The Wilpinjong coal mine is an open cut mine located 40km northeast of Mudgee, New South Wales. The mine is owned and operated by Peabody Australia and is one of the lowest cost thermal coal mining operations in Australia. The mine provides coal for domestic generators and exports to customers in the Asia-Pacific region. Currently the mine produces more than 13 million tonnes of coal per annum and employs more than 400 workers.
The mine has contributed 35 per cent towards Peabody’s improvement in the global safety rate since 2012, and in 2016 it generated $750 million of direct and indirect benefits to the economy. Peabody restored/rehabilitated more than 2000ha of coal-mined land in 2017. Being an open cut mine, Wilpinjong uses trucks, shovels, castings and dozers in its mining operations.
The Liebherr PR 776 hydrostatic drive bulldozer arrived at Wilpinjong with 3500 hours in March 2017, completing an additional 2500 operating hours to August 2017, with machine availability averaging 94 per cent. Equipped with a 22m3 U-blade and single shank ripper, the PR 776 conducted general applications ranging from dump push, to cleaning excavator floors, and bulk push. The machine generated a keen interest for a comparative test trial against a 70-tonne class dozer in the Wilpinjong fleet.
Overall, feedback from the operators was positive and the ability of the dozer to push heavy loads without issues was a common theme. Test parameters were agreed, with the objective to compare the hydrostatic PR 776’s performance against a class competitor from the mine site’s established mechanical drive fleet. Test parameters included:
- Time taken to push off bulk quantity of material. The mine plan was set up for a dumpsite where tight dump of bulk load of material was pushed, and a drone flying overhead measured bank cubic metres (BCMs) moved by each machine.
- Comparison of manoeuvrability. By dumping series of loads across the tip head at a set distance from the edge, parameters tested time taken to move the series load by each machine and how the ground base was disturbed and traction achieved.
Mine trials – Test 1
In order to commence trials, a mine plan was prepared to have a test area with flat ground. The requirements of testing were to use one machine after the other using the same operator, providing a real world scenario of dozer operations in a mine site.
Peabody’s Liebherr R 9400 excavators loading 180-tonne class trucks dumped two sets of loads. Each set was placed 15m from the dump edge, with five loads in series, followed by a further two sets of six loads, and a survey drone measured the amount of material in both sets of loads before and after. One service truck was used for both machines before and after the test, with fuel consumption measured at the service truck meter reading and from the operator cab.
The survey drone measured:
- PR 776: 1821 BCM at 1.8 tonnes per cubic metre (t/m3) – or 3278 tonnes – in the first heap pushed in two hours and 44 minutes.
- Competitor: 1791 BCM at 1.8 t/m3 – or 3224 tonnes – in the second heap pushed in two hours and 43 minutes.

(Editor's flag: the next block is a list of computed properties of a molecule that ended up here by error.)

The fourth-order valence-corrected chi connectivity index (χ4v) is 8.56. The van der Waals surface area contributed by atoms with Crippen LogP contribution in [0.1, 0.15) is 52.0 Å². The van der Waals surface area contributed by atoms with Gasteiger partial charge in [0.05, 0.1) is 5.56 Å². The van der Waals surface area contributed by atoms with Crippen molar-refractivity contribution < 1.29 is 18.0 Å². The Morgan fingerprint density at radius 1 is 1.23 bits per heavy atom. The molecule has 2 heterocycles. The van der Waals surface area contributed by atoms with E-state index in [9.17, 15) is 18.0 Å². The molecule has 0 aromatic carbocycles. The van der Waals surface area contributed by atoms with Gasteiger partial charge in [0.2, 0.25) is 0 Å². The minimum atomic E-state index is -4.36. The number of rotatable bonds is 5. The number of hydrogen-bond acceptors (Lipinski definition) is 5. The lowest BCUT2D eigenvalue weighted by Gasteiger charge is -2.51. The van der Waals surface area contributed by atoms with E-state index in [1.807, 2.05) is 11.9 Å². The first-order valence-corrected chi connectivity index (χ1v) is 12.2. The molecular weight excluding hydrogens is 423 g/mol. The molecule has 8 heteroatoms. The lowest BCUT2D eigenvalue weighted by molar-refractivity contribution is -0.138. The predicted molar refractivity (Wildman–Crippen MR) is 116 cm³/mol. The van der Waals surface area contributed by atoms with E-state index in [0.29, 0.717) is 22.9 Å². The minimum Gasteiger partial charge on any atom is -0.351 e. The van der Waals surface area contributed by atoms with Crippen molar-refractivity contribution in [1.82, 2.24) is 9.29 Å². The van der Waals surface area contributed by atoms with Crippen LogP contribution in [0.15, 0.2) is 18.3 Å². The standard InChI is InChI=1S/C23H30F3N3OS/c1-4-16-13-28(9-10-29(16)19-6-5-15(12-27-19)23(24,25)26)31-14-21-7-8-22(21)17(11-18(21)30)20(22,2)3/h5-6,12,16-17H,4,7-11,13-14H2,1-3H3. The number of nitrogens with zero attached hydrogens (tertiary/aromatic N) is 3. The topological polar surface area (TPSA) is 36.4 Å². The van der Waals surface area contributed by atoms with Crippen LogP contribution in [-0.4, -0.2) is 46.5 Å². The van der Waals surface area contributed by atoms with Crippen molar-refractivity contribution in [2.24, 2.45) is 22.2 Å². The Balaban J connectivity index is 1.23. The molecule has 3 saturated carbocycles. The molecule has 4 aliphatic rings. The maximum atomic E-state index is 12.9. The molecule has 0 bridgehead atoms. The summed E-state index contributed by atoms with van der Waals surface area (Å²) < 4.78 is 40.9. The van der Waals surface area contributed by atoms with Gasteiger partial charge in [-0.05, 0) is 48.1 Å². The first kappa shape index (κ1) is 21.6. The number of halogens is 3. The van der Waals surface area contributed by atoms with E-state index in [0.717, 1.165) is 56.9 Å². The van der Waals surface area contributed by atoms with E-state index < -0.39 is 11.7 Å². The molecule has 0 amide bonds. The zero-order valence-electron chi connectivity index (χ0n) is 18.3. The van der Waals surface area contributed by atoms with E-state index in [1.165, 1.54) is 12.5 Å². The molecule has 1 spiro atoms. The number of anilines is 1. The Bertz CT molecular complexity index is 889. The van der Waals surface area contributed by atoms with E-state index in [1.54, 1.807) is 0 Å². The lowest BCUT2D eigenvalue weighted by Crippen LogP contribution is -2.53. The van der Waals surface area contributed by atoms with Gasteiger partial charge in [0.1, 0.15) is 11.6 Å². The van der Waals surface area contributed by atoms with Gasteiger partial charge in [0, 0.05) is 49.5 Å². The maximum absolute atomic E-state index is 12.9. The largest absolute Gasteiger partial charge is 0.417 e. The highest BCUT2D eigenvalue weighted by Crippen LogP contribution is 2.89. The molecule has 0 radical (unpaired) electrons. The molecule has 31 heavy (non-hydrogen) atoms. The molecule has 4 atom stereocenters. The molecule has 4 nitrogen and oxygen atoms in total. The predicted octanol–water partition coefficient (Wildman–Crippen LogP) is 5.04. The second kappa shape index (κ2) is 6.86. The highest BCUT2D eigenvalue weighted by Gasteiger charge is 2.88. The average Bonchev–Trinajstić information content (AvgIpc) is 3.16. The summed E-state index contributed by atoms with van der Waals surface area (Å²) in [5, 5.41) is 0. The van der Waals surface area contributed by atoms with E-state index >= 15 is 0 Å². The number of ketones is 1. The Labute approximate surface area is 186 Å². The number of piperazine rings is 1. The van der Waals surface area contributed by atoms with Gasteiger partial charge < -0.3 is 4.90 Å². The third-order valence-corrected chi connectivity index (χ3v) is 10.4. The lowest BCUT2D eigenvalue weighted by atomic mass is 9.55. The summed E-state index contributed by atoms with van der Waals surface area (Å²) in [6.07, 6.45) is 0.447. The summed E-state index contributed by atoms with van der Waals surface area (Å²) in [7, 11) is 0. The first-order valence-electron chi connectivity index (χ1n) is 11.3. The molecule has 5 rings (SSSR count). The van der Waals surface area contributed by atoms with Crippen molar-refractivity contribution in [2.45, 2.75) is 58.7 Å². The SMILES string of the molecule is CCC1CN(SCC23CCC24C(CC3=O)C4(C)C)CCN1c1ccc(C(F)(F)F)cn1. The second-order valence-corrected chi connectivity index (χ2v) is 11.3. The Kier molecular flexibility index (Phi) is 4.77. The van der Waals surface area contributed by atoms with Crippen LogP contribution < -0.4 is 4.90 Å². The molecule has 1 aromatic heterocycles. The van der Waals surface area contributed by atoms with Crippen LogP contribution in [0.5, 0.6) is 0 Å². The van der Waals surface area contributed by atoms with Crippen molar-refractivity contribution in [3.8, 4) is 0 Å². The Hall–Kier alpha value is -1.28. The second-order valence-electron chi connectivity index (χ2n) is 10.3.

- The PR 776 completed the task a minute slower than the competitor machine but this time was attributed to the extra 54 tonnes it pushed.
Fuel consumption readings from the on-board computers showed:
- PR 776: Two hours and 44 minutes operating hours at 92 litres per hour and fuel consumption of 253 litres.
- Competitor: Two hours and 43 minutes operating hours at almost 115 litres per hour and fuel consumption of 311 litres.
Mine trials – Test 2
The second test comprised two parts:
Part A – Cleaning the dump site where the haul truck dropped six loads in series, five metres from the dump edge for each machine, and time taken for each machine to clear the load. The PR 776 finished the task 90 seconds slower than the competitor machine but it completed the task in 36 passes, three less than the competitor. This test showed the PR 776 could move more tonnes per pass.
Part B – Testing the agility of the machine and its ability to turn/steer (instead of move) with full load. During this test, the advantage of a hydrostatic machine over mechanical drive was clearly visible. The PR 776 moved easily with a full blade and could carry material, whereas the mechanically driven machine struggled to manoeuvre under full load, and spilled a considerable amount while trying to both manoeuvre and move forward.
At the completion of the Part A and B tests, a service truck filled the two machines. The truck meter reading showed the PR 776’s fuel consumption for the test. To push 36 full blades of pass over the dump edge and to carry out the agility test, the PR 776 consumed 17 fewer litres than the competitor’s machine.
Operator feedback on key performance indicators and capabilities were noted over the test period. The PR 776 had the ability to push load and manoeuvre under a fully loaded blade, and complete the manoeuvrability test quicker than its competition. The Liebherr on-board computer readings were closer to the service truck readings. A further advantage of the Liebherr system was that live data could be conveyed on the operator’s screen, whereas the data on the competitor’s machine had to be downloaded to a computer first.
All tests showed comparable performance but the Liebherr PR 776 exceeded expectations, with 19 per cent less fuel consumption.
The results showed that the PR 776 is a strong contender with enhanced operator visibility, manoeuvrability, and a better fuel consumption rate, providing the user with a comprehensive product to meet production targets efficiently.
The 72-tonne PR 776 is part of Liebherr’s crawler dozer range – which includes the 38-tonne PR 756 and 46-tonne PR 766.
Source: Liebherr Australia